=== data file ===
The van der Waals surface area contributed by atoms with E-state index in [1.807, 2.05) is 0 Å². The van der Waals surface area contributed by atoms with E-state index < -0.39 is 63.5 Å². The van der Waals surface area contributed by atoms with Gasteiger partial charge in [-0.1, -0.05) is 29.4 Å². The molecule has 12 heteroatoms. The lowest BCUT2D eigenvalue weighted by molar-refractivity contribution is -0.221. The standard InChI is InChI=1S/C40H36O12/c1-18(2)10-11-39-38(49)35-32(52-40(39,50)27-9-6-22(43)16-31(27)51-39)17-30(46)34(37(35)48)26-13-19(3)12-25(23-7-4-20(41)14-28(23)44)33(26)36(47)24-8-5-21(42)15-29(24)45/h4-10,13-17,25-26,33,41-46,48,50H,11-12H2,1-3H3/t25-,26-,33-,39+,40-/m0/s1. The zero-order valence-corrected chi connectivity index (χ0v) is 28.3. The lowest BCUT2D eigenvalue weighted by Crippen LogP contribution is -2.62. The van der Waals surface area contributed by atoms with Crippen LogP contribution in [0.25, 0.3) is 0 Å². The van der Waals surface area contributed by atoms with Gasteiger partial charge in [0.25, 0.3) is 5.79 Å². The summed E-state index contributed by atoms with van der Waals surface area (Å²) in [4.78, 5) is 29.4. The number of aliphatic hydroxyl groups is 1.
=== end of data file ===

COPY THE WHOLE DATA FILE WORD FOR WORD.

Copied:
The van der Waals surface area contributed by atoms with E-state index in [1.807, 2.05) is 0 Å². The van der Waals surface area contributed by atoms with E-state index < -0.39 is 63.5 Å². The van der Waals surface area contributed by atoms with Gasteiger partial charge in [-0.1, -0.05) is 29.4 Å². The molecule has 12 heteroatoms. The lowest BCUT2D eigenvalue weighted by molar-refractivity contribution is -0.221. The standard InChI is InChI=1S/C40H36O12/c1-18(2)10-11-39-38(49)35-32(52-40(39,50)27-9-6-22(43)16-31(27)51-39)17-30(46)34(37(35)48)26-13-19(3)12-25(23-7-4-20(41)14-28(23)44)33(26)36(47)24-8-5-21(42)15-29(24)45/h4-10,13-17,25-26,33,41-46,48,50H,11-12H2,1-3H3/t25-,26-,33-,39+,40-/m0/s1. The zero-order valence-corrected chi connectivity index (χ0v) is 28.3. The lowest BCUT2D eigenvalue weighted by Crippen LogP contribution is -2.62. The van der Waals surface area contributed by atoms with Crippen LogP contribution in [0.25, 0.3) is 0 Å². The van der Waals surface area contributed by atoms with Gasteiger partial charge in [0.25, 0.3) is 5.79 Å². The summed E-state index contributed by atoms with van der Waals surface area (Å²) in [4.78, 5) is 29.4. The number of aliphatic hydroxyl groups is 1.